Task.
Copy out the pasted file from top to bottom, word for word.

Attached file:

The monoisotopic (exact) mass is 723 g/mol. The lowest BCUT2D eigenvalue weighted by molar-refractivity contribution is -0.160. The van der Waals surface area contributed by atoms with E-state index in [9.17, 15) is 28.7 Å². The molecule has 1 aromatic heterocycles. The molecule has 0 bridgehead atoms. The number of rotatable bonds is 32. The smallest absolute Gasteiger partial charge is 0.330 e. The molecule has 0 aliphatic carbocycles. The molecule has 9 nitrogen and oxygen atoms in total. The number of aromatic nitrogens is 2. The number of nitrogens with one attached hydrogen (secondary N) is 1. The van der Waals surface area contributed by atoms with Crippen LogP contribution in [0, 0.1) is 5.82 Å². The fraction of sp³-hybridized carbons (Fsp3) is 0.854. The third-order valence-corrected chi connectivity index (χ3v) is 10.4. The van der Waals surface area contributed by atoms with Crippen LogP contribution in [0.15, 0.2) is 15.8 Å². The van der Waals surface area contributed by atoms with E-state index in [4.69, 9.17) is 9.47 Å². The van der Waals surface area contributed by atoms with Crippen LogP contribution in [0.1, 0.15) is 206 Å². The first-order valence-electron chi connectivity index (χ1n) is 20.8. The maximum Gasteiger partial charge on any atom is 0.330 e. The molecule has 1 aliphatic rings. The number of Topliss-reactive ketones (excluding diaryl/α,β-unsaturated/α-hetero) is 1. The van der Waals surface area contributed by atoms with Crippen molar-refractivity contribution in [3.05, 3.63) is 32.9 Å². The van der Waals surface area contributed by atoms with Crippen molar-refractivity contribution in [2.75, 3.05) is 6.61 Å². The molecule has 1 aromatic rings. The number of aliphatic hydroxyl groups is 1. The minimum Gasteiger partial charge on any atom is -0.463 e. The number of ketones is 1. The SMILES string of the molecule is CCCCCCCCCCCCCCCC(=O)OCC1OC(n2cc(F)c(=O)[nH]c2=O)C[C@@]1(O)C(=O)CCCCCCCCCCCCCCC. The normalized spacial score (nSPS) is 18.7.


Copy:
The monoisotopic (exact) mass is 723 g/mol. The lowest BCUT2D eigenvalue weighted by molar-refractivity contribution is -0.160. The van der Waals surface area contributed by atoms with E-state index in [9.17, 15) is 28.7 Å². The molecule has 1 aromatic heterocycles. The molecule has 0 bridgehead atoms. The number of rotatable bonds is 32. The smallest absolute Gasteiger partial charge is 0.330 e. The molecule has 0 aliphatic carbocycles. The molecule has 9 nitrogen and oxygen atoms in total. The number of aromatic nitrogens is 2. The number of nitrogens with one attached hydrogen (secondary N) is 1. The van der Waals surface area contributed by atoms with Crippen LogP contribution in [0, 0.1) is 5.82 Å². The fraction of sp³-hybridized carbons (Fsp3) is 0.854. The third-order valence-corrected chi connectivity index (χ3v) is 10.4. The van der Waals surface area contributed by atoms with Crippen LogP contribution in [0.15, 0.2) is 15.8 Å². The van der Waals surface area contributed by atoms with E-state index in [4.69, 9.17) is 9.47 Å². The van der Waals surface area contributed by atoms with Crippen LogP contribution in [0.1, 0.15) is 206 Å². The first-order valence-electron chi connectivity index (χ1n) is 20.8. The maximum Gasteiger partial charge on any atom is 0.330 e. The molecule has 1 aliphatic rings. The number of Topliss-reactive ketones (excluding diaryl/α,β-unsaturated/α-hetero) is 1. The van der Waals surface area contributed by atoms with Crippen molar-refractivity contribution in [3.05, 3.63) is 32.9 Å². The van der Waals surface area contributed by atoms with Crippen molar-refractivity contribution in [2.75, 3.05) is 6.61 Å². The molecule has 1 aromatic rings. The number of aliphatic hydroxyl groups is 1. The minimum Gasteiger partial charge on any atom is -0.463 e. The number of ketones is 1. The SMILES string of the molecule is CCCCCCCCCCCCCCCC(=O)OCC1OC(n2cc(F)c(=O)[nH]c2=O)C[C@@]1(O)C(=O)CCCCCCCCCCCCCCC. The normalized spacial score (nSPS) is 18.7.